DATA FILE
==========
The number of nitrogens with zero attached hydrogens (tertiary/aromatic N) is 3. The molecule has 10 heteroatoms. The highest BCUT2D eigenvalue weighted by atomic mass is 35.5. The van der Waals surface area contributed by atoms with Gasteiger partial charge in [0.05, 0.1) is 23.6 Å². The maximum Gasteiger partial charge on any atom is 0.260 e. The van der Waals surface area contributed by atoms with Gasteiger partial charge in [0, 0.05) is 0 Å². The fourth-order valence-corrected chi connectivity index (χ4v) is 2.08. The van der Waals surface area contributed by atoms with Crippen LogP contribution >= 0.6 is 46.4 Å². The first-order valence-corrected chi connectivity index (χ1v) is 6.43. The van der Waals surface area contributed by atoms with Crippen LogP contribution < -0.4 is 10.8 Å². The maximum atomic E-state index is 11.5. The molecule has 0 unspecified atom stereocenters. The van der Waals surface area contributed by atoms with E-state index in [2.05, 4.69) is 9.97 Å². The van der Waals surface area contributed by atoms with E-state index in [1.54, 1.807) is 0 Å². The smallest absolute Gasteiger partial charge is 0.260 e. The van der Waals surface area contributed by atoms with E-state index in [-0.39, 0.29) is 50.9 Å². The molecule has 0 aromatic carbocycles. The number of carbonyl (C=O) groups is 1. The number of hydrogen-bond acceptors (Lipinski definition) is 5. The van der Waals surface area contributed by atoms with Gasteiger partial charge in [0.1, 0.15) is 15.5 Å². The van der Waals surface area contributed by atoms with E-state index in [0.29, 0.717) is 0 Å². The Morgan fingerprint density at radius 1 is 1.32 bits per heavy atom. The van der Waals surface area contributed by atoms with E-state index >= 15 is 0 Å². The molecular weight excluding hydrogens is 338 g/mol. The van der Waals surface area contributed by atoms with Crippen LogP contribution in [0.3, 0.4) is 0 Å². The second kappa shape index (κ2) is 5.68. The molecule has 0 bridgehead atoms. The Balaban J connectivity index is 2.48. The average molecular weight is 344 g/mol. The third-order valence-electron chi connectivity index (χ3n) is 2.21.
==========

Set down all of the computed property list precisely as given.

The number of nitrogens with zero attached hydrogens (tertiary/aromatic N) is 3. The molecule has 10 heteroatoms. The highest BCUT2D eigenvalue weighted by atomic mass is 35.5. The van der Waals surface area contributed by atoms with Gasteiger partial charge in [0.05, 0.1) is 23.6 Å². The maximum Gasteiger partial charge on any atom is 0.260 e. The van der Waals surface area contributed by atoms with Gasteiger partial charge in [0, 0.05) is 0 Å². The fourth-order valence-corrected chi connectivity index (χ4v) is 2.08. The van der Waals surface area contributed by atoms with Crippen LogP contribution >= 0.6 is 46.4 Å². The first-order valence-corrected chi connectivity index (χ1v) is 6.43. The van der Waals surface area contributed by atoms with Crippen LogP contribution < -0.4 is 10.8 Å². The maximum atomic E-state index is 11.5. The molecule has 0 unspecified atom stereocenters. The van der Waals surface area contributed by atoms with E-state index in [2.05, 4.69) is 9.97 Å². The van der Waals surface area contributed by atoms with E-state index in [1.54, 1.807) is 0 Å². The smallest absolute Gasteiger partial charge is 0.260 e. The van der Waals surface area contributed by atoms with E-state index in [-0.39, 0.29) is 50.9 Å². The molecule has 0 aromatic carbocycles. The number of carbonyl (C=O) groups is 1. The number of hydrogen-bond acceptors (Lipinski definition) is 5. The van der Waals surface area contributed by atoms with Gasteiger partial charge in [0.1, 0.15) is 15.5 Å². The van der Waals surface area contributed by atoms with E-state index in [0.29, 0.717) is 0 Å². The Morgan fingerprint density at radius 1 is 1.32 bits per heavy atom. The van der Waals surface area contributed by atoms with E-state index >= 15 is 0 Å². The molecular weight excluding hydrogens is 338 g/mol. The van der Waals surface area contributed by atoms with Crippen LogP contribution in [0.3, 0.4) is 0 Å². The second kappa shape index (κ2) is 5.68. The molecule has 0 bridgehead atoms. The Balaban J connectivity index is 2.48. The average molecular weight is 344 g/mol. The third-order valence-electron chi connectivity index (χ3n) is 2.21.